We are delighted to share a new movie resource, a discussion guide for the documentary film “Addes”, made by Avital Livneh Levy at the Ma’aleh Film School in Jerusalem.
Synopsis of the Movie
The famous Addes synagogue in the Nachlaot neighborhood of Jerusalem is celebrating its 100th anniversary. And the synagogue’s long-time gabbai (the volunteer beadle) wants to redecorate and update the synagogue to attract new worshippers. But his attempts to paint and renovate ignite deep divisions amongst the regulars and raise questions about tradition, memory, the old versus the new, and the nature of community.
In this movie we learn about the Addes synagogue in Nachlaot, established by Syrian immigrants from Aleppo, who moved to Jerusalem over a hundred years ago. As the centennial anniversary of the synagogue approaches, the filmmaker introduces us to Yehezkel, the synagogue’s gabbai (beadle) who is essentially the community’s manager. Yehezkel wants to remodel the synagogue, paint over the historic murals and bring it up to date. Opposing him is Tzion, a well-respected regular, whose opposition to change is based on his understanding of how important it is to connect to tradition and continuity.
The film documents the conflict between the regulars over what to do about renovating the synagogue, and raises core questions about the nature of community, and the balance between change and continuity. How will the community members adjust to change? What will they choose to keep and what will throw away? And how can a community organize itself so that everyone can continue to feel connected, while giving space for leaders to lead?
Change versus Continuity
“Addes” is all about the tension between change and continuity. Yehezkel recognizes that the synagogue is old and needs to be remodeled in order to attract more young people. And at the same time, the renovation would require that the historic wall murals will be painted over, and memorial plaques connected to the families of the regulars would have to be thrown away. What should be the balance between memory and history on one hand, and the need to change with the times on the other? This is an eternal question, played out in this movie in a very concrete example.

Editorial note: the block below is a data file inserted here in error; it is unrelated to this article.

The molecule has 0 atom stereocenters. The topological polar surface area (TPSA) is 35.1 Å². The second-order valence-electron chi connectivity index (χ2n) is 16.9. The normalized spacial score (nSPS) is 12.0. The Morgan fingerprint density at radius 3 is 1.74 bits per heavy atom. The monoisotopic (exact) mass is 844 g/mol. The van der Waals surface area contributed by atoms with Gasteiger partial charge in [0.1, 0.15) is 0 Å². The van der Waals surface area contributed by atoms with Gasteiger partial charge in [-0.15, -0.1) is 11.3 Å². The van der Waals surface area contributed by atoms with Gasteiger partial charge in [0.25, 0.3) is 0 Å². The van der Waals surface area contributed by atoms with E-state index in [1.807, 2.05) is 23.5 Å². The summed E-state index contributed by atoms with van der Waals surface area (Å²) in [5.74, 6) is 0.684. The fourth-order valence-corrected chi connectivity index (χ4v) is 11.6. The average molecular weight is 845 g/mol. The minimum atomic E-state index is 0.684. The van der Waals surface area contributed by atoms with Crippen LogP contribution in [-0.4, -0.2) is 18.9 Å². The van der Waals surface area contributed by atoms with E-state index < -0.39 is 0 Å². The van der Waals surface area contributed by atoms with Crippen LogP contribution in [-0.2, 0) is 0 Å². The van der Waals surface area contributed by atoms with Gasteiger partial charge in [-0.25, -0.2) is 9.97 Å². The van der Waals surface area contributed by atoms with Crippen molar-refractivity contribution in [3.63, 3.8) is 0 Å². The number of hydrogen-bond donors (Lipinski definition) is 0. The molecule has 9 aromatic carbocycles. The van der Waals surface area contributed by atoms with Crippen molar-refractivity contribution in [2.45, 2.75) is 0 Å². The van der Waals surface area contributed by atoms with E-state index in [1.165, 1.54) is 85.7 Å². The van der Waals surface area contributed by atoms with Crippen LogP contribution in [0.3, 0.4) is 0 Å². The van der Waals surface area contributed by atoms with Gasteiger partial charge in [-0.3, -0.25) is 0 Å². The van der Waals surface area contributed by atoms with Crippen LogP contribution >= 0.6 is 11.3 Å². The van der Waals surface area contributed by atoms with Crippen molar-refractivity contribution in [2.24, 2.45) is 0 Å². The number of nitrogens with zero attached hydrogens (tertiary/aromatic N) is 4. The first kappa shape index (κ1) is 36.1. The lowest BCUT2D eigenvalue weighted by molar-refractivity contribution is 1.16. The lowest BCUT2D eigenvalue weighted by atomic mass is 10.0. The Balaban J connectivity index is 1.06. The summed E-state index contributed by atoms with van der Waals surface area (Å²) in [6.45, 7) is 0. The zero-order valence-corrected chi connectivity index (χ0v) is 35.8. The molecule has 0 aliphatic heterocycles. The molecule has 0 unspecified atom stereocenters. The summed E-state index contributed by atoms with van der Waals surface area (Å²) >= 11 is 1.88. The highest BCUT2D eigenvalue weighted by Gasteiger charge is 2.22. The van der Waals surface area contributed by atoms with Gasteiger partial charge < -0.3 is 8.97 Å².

- Describe the various positions held by Yehezkel, Tzion and the others in the movie.
- What position would you take in this argument? Would you relate differently to this story if your parents had founded the synagogue? Is there room for a compromise?
- Where do you see similar arguments taking place in the Jewish community?
Owning the Community
One of the key themes of the movie is that of leadership and authority. Yehezkel is one of the community leaders; he runs the finances, makes all the day-to-day decisions and considers himself indispensable to the running of the synagogue. And he doesn’t feel the need to conduct a democratic process when it comes to renovating the synagogue. Tzion doesn’t have an official role, but he nevertheless carries a great deal of moral authority. Other community members also have significant leadership roles, and yet others are followers, prepared to lend a hand when necessary but not to initiate.
What are the sources of authority of the various community members? At one point during an argument someone says to Yehezkel “this isn’t your father’s synagogue”, meaning that it isn’t his private family synagogue, but rather it belongs to the whole community. But ownership here is a delicate notion – who owns the synagogue and on what basis? What rights (if any) come from having been part of the founding families, or from investing years in community service? Who owns Jewish community institutions? All of us equally or are some more equal than others?
- What are the various claims to ownership that the community members have? Where do claims of leadership come from? And how is leadership expressed in the movie? Do you see a difference between ownership and leadership?
- Who owns the Jewish community institutions that you are familiar with? What are the roots of ownership and how is ownership expressed? Do some people have more rights than others and why?
- What level of ownership, or belonging, or responsibility, do you feel to Jewish institutions in your city or elsewhere? If there is an argument over change or renovation do you get involved and what would it take for you to take a stand?
Addes is available to download, for a small fee, from the Ma’ale film catalogue. You can watch a trailer for free.
The Netherlands are not more or less safer for any Jew than any other country in wtersen/central Europe. Amsterdam and Den Haag have a big orthodox community as well as reform. Dutch people tend to be very tolerant and open minded, so that won’t be a problem.BUT and this is my but I would never march outside an orthdox neighbourhood in Europe with a Kippa on my head or Tzitzit that can be seen as such. Dutch people won’t harm you, but islamic antisemitism is a problem in European countries and can be dangerous if you meet the wrong people.I live in Germany and had never problems with german people but I was several times bothered by muslim teenagers on the street when I was entering Shul and during summers if one could see my Magen David (which is very small and hardly to recognize, but they made it). No one ever touched or hurt me, but they sometimes shout at you less nicer things. Males over here tend not to wear a Kippa outside of Shul take a Baseballcap or something else as it can get dangerous (in big towns, outside of jewish neighbourhoods). Over here, people tend to not telling everyone that they are jewish as long as you don’t know people more closer as many tend to change towards you if they know so it might be better to get to know them more properly first before you tell them about this.